In terms of how to be a great trial lawyer, my recipe is to be humble, be curious, be honest and be a trustworthy guide to the jury. Work your tail off so that you know everything there is to know about the case and you've absolutely thought of everything that might come up as best you can. Work as hard on the other side's case as you work on your own. Because if you don't know what they're going to do, you're not going to be effective.

He would put up a cartoon of two dogs sitting at a bar in suits, drinking martinis. The one dog says to the other dog, “It's not enough for dogs to win, cats must lose.”

The fact is, I don't get to decide my case – the jury does. Knowing you are right doesn't mean you're going to win, and it's not your decision. You have to be persuasive. You have to understand what the jurors want to know and what they need to know in order to see the case the way you see it, so you need to bring a lot of empathy and think about things from their perspective. You see a lot of trial lawyers get stuck arguing a case as if their audience was their client or their law partners. That’s not the audience. It is the jury.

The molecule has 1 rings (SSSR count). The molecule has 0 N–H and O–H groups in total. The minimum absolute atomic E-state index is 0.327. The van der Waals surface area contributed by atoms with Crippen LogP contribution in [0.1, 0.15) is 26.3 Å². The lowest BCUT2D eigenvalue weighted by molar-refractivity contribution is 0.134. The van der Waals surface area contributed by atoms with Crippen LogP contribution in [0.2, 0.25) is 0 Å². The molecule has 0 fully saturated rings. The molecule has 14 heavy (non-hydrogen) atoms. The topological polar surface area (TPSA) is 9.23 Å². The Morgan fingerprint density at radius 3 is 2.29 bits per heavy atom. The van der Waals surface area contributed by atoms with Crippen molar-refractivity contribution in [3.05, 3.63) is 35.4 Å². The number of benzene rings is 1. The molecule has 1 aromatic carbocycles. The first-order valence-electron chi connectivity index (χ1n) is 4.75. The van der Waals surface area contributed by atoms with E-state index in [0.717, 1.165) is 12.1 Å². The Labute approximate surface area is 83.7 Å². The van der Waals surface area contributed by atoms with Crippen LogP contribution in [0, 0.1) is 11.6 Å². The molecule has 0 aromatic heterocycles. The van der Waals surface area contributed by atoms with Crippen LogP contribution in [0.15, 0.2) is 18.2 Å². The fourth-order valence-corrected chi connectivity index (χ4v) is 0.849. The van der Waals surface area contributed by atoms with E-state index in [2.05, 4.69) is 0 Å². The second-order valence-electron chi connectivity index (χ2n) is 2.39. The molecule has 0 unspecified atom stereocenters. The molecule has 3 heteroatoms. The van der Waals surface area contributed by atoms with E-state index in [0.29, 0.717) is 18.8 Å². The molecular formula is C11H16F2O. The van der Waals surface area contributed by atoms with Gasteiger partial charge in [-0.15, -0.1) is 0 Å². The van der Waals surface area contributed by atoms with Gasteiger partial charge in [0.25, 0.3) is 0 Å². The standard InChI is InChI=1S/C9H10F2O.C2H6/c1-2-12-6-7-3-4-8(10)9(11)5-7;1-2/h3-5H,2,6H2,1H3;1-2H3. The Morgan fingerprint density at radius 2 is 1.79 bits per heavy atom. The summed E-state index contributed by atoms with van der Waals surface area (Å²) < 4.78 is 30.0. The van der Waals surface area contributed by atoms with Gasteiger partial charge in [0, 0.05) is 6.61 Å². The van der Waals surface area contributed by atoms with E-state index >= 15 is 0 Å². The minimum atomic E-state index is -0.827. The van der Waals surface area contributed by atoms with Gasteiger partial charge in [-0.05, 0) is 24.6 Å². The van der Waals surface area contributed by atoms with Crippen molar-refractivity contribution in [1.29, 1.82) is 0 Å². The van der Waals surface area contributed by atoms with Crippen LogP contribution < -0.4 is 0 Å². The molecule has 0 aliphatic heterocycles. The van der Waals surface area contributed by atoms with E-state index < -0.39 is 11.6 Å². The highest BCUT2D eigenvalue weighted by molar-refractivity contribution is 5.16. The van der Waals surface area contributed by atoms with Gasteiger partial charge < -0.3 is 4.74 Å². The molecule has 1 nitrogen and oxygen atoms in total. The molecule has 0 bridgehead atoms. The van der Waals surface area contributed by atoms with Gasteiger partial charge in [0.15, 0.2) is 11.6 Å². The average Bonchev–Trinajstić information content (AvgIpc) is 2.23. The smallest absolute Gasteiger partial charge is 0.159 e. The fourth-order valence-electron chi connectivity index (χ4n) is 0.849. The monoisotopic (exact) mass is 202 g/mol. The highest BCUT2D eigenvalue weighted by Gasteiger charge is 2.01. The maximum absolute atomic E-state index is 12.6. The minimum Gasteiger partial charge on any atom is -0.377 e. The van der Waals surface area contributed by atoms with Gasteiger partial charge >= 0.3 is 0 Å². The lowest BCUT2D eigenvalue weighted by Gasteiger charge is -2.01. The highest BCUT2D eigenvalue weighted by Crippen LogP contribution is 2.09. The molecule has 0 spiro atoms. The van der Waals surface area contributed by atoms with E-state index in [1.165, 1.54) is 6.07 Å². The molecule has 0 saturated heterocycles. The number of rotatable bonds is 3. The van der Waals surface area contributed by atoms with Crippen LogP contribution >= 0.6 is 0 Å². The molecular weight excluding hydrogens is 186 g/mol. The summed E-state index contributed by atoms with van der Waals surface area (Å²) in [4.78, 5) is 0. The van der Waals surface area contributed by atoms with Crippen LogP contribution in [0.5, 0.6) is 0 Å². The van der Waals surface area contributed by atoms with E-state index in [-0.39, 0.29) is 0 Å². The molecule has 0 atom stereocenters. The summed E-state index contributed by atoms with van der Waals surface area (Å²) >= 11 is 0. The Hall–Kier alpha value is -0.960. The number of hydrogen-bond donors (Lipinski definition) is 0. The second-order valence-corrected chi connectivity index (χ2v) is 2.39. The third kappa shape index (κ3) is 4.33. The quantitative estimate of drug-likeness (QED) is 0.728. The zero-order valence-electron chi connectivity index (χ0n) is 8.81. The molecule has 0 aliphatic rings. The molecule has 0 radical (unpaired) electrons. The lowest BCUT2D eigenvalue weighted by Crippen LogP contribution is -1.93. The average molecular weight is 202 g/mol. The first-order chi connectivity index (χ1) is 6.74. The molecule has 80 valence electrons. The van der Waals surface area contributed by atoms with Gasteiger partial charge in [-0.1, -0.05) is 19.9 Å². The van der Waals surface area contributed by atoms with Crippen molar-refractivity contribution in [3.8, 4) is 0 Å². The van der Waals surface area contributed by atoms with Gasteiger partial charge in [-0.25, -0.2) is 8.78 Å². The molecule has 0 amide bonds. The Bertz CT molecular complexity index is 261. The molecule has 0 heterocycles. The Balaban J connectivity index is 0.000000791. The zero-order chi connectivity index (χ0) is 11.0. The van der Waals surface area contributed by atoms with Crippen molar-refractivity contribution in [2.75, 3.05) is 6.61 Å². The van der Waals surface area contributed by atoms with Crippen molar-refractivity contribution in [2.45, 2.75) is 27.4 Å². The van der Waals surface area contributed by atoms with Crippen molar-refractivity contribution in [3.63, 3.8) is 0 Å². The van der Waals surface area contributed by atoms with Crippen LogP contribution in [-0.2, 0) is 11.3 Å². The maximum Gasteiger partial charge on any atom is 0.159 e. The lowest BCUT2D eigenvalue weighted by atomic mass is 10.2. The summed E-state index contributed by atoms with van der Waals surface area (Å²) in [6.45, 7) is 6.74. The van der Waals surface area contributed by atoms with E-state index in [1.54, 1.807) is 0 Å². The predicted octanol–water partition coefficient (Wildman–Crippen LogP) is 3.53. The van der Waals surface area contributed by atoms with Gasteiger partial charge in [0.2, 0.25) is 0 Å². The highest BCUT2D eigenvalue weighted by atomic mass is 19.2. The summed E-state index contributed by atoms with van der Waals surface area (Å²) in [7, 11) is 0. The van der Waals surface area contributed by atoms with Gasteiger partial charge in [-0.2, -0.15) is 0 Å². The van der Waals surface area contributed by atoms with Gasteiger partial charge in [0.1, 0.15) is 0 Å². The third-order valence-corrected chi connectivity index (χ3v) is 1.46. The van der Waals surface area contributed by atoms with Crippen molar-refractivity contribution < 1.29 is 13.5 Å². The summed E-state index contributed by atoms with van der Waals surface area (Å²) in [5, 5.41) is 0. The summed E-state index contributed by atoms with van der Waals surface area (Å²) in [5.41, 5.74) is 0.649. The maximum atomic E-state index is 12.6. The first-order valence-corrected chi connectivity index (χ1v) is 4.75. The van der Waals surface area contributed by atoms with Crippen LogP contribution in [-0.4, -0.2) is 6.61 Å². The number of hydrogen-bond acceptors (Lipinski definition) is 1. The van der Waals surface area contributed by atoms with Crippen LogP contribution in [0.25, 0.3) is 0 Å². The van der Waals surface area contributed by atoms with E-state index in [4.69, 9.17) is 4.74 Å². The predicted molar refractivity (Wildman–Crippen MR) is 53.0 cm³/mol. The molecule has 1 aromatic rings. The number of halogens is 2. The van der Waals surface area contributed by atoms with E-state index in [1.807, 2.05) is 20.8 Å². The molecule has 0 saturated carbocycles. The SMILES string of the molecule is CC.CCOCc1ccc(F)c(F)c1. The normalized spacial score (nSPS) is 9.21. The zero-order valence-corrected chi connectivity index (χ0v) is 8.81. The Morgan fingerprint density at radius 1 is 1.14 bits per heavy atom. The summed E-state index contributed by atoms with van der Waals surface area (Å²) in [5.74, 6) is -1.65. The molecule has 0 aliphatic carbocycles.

LD: What defines your style as a lawyer?

JH: I understand that people don't come to me with legal problems, they come to me with problems. The law is a tool for them to solve their problems. I can look at it as a lawyer; I know how to get from this side of the chessboard to that side and get the legal win. That's important, but I’m also able to zoom out and look at the real problem this person is trying to solve. I can focus on putting the client first, not just being a hammer and seeing a nail. Not what's simply a win for me as a lawyer, but what's a win for this person and what's the best way for me to get there?

I very much believe in the trusted guide theory of trial lawyering. I think clients want you to put yourself in the client’s position, think about what they want and need, and give them the tools to make an informed decision about which risks to take. I think juries really want to get it right. I think my job is to be straight with jurors – to teach them what they need to know in order to get to the right decision. They say credibility takes a lifetime to build and a moment to lose; boy is that true in the courtroom. If jurors are convinced that you are being straight with them, they will reciprocate and decide the case based on what you teach them. You better have a good theory of the case and be able to back it up with proof, but if you are genuinely interested in helping people learn the subject matter and do the right thing, that goes a long way.